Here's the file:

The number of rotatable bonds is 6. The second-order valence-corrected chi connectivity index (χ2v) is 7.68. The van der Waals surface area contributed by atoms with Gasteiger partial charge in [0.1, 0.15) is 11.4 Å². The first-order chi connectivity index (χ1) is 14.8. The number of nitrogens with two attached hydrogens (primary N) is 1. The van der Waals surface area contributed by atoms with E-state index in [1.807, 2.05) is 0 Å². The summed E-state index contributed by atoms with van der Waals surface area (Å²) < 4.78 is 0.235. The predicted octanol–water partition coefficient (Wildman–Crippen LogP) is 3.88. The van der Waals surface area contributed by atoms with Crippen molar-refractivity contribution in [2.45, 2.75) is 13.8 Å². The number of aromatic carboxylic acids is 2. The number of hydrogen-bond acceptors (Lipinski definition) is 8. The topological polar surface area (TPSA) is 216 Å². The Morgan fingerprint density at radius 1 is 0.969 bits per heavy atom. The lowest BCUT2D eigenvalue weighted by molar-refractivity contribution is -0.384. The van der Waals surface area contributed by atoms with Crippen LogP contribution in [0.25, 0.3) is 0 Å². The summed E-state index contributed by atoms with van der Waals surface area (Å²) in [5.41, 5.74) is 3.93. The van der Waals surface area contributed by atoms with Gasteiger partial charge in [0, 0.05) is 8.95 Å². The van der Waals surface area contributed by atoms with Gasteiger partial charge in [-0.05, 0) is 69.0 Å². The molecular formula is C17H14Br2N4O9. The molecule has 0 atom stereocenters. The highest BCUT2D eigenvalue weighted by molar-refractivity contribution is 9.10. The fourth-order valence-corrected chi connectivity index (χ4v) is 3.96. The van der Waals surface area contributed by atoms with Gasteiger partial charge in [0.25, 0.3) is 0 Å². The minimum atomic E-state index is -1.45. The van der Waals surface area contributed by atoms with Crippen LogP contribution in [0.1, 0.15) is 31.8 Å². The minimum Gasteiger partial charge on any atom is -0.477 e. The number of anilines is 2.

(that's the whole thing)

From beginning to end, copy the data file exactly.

The number of rotatable bonds is 6. The second-order valence-corrected chi connectivity index (χ2v) is 7.68. The van der Waals surface area contributed by atoms with Gasteiger partial charge in [0.1, 0.15) is 11.4 Å². The first-order chi connectivity index (χ1) is 14.8. The number of nitrogens with two attached hydrogens (primary N) is 1. The van der Waals surface area contributed by atoms with E-state index in [1.807, 2.05) is 0 Å². The summed E-state index contributed by atoms with van der Waals surface area (Å²) < 4.78 is 0.235. The predicted octanol–water partition coefficient (Wildman–Crippen LogP) is 3.88. The van der Waals surface area contributed by atoms with Crippen molar-refractivity contribution in [2.45, 2.75) is 13.8 Å². The number of aromatic carboxylic acids is 2. The number of hydrogen-bond acceptors (Lipinski definition) is 8. The topological polar surface area (TPSA) is 216 Å². The Morgan fingerprint density at radius 1 is 0.969 bits per heavy atom. The lowest BCUT2D eigenvalue weighted by molar-refractivity contribution is -0.384. The van der Waals surface area contributed by atoms with Crippen LogP contribution in [0.25, 0.3) is 0 Å². The summed E-state index contributed by atoms with van der Waals surface area (Å²) in [5.41, 5.74) is 3.93. The van der Waals surface area contributed by atoms with Gasteiger partial charge in [0, 0.05) is 8.95 Å². The van der Waals surface area contributed by atoms with Gasteiger partial charge in [-0.05, 0) is 69.0 Å². The molecular formula is C17H14Br2N4O9. The molecule has 0 atom stereocenters. The highest BCUT2D eigenvalue weighted by molar-refractivity contribution is 9.10. The fourth-order valence-corrected chi connectivity index (χ4v) is 3.96. The van der Waals surface area contributed by atoms with Gasteiger partial charge in [0.25, 0.3) is 0 Å². The minimum atomic E-state index is -1.45. The van der Waals surface area contributed by atoms with Crippen LogP contribution in [0.1, 0.15) is 31.8 Å². The minimum Gasteiger partial charge on any atom is -0.477 e. The number of anilines is 2.